Saturday, December 27, 2008

My next work: "Black-Asian Connections"

Many readers of my first book, “BlAsian Exchanges, a novel,” have asked me what my next work will be about. Well, I can tell you for sure that it will continue the Black-Asian unity theme from my first book except in a nonfiction format. My next work will be titled “Black-Asian Connections: political, cultural, and social connections between Blacks and Asians worldwide throughout history” The title should be self-explanatory. Want to know more? Click to this blog every week for the next four weeks until I launch the book on January 31 and you will be informed more about this new groundbreaking work.



はろにか said...

Wow, sounds very interesting. I hope you get enough people interested in having a discussion.

One thing that I find detrimental to the Asian community, is the separatism among it. How can these communities flourish here in America and demand acknowledgment if they separate themselves from one another?

I know most are culturally different among other things, including language, but Americans see Asians as one whole unfortunately. The need to come together collectively would be in the Asian communities best interest and from there the Black community.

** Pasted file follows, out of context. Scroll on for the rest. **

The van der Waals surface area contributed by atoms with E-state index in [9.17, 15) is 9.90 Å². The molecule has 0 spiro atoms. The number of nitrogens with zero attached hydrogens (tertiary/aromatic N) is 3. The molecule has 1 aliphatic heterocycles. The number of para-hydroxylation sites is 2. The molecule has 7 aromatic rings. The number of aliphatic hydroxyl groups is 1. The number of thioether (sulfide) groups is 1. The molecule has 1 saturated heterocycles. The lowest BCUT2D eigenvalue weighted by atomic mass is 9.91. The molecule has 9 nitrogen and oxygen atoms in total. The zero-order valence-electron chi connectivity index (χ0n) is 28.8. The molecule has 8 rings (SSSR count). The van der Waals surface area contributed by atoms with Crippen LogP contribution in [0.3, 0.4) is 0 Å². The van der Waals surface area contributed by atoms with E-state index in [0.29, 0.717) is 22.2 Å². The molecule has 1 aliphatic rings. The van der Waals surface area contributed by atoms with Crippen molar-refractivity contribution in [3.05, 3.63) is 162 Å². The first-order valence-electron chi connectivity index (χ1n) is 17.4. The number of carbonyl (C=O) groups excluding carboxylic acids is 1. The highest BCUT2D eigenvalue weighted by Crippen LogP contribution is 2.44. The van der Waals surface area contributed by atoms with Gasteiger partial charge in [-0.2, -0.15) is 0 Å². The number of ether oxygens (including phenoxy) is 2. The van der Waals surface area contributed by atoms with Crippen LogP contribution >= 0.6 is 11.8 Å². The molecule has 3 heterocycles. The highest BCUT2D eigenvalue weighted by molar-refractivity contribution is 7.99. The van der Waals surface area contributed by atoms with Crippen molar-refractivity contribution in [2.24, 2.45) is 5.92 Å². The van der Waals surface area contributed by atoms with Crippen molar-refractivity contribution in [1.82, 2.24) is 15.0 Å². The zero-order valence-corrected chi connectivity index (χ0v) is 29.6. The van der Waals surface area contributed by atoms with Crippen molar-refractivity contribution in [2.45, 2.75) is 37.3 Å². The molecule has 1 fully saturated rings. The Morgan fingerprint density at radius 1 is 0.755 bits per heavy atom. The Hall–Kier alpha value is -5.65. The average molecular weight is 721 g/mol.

That is just a thought I was discussing with a young Asian-American who has a deep anger toward the stereotypes and racism prominent in the US.

Anyway, good luck with your book.

nobhillwriter said...

Thanks so much for your post and good wishes for my upcoming book. I just wanted to add that Asian countries have had bad historical conflicts with each other that includes violent conflicts - even wars - as well as colonial or even economicly exploitive relationships (e.g., Chinese in the Philippines and many other Asian countries). So the idea of Asians uniting in the U.S. under the socio-politically constructed Asian American rubric rubs up against the above age-old conflicts involving different Asian ethnic groups. Yet and still the pan-Asian unity has been building with the younger generation in the U.S. since the '70s. So the unity we've expressed hope for among Asians as well Blacks and Asians has a lot more hope in the future than it did in the past.

Take Care,

And good luck in publishing your work as well.

Sam Cacas

David said...

Whatever you do just don't stop. I have 3 young daughters which are Black and Philippino. My wife and I have been mairred for 22 yrs. One day they came home from school and said someone named them BlAsian
(They saw this as a good thing) then I came across you on the web, I like what I have read so far! On the way to buy your book this week.
I have spent a good part of my life in southeast Asia, none service related and we have a vaction home in Philippines. What part of the Philippines is your family from?

nobhillwriter said...


Thanks so much for your message. I most definitely will not stop writing. My family (on both sides) is from the Ilocos region so I am a full-blooded Ilokano (also known as FBI, lol!) and am American-born as well as proud of my Filipino heritage and African American influences and roots (my family originated in Tanzania!).

nobhillwriter said...
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